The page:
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The Causes of Racial Disturbances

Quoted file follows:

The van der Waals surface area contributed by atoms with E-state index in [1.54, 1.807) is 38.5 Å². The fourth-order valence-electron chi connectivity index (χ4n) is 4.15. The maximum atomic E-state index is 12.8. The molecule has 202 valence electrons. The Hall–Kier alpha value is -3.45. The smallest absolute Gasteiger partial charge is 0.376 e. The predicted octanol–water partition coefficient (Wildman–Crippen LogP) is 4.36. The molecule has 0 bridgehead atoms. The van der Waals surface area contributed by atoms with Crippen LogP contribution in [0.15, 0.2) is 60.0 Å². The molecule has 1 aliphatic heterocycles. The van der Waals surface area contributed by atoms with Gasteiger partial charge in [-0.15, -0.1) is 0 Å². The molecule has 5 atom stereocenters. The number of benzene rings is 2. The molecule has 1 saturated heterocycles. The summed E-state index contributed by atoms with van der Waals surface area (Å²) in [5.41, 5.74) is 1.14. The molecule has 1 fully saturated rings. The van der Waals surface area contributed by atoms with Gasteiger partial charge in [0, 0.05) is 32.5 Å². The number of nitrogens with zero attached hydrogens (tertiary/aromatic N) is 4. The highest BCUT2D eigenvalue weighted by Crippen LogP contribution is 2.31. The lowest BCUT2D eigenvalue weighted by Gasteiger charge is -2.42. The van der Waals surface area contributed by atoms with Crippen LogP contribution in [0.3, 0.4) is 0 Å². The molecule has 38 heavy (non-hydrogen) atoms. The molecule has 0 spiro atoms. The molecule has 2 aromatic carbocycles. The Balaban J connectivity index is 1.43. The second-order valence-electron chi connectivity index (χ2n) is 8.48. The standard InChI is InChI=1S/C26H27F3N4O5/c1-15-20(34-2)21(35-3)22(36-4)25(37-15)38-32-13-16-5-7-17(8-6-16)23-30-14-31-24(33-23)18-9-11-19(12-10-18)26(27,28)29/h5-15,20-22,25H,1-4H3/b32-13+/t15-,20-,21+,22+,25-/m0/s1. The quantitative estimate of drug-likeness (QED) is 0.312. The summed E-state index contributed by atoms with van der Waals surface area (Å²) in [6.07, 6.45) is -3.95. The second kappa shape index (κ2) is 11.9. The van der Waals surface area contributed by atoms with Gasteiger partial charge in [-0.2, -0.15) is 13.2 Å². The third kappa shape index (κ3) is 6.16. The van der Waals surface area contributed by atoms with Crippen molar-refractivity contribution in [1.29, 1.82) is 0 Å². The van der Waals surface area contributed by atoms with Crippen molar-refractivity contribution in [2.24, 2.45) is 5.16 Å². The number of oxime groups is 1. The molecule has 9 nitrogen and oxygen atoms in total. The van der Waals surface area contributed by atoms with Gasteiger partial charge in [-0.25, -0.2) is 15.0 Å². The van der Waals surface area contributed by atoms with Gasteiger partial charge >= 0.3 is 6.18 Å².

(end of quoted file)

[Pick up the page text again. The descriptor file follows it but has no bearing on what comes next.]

At the broad level of cross-country correlates, there is some evidence that negative shocks to per capita income.But in specific cases, economic shocks can have complex effects, as Dube and Vargas ð2013Þ observe in their study of resource shocks and violence in Colombia.5 Furthermore, there is little evidence for the argument that the relative deprivation of a group ðor economic inequality more generallyÞ is conflictual; see, for instance,This ambiguity shows up not just at the cross-country level but also in specific studies such as those by Spilerman ð1970, 1971, 1976Þ, Wilson ð1978Þ, and Olzak and Shanahan ð1996Þ on race riots in the urban United States. One reason for the lack of a connection is that cross-group inequality is correlated with increased segregation of the groups. They interact little, and so the frictions are low: as in a caste-based or feudal society, each group knows its place. But as the fortunes of the deprived group improve, the previously advantaged groups may feel threatened and react with violence. In the words of “when groups come to occupy the same niche, the historically more powerful or advantaged group attempts to exclude competitors. When the less powerful resist these attempts, racial conflict and violence ensues.”6 This viewpoint has two implications: first, that economic progress can be conflictual and, second, that changes in inequality have ambiguous effects on violence. By linking group incomes to violence and showing that the incomes of antagonistic groups can have opposing effects on the conflict between them, our paper builds on and contributes to this point of view.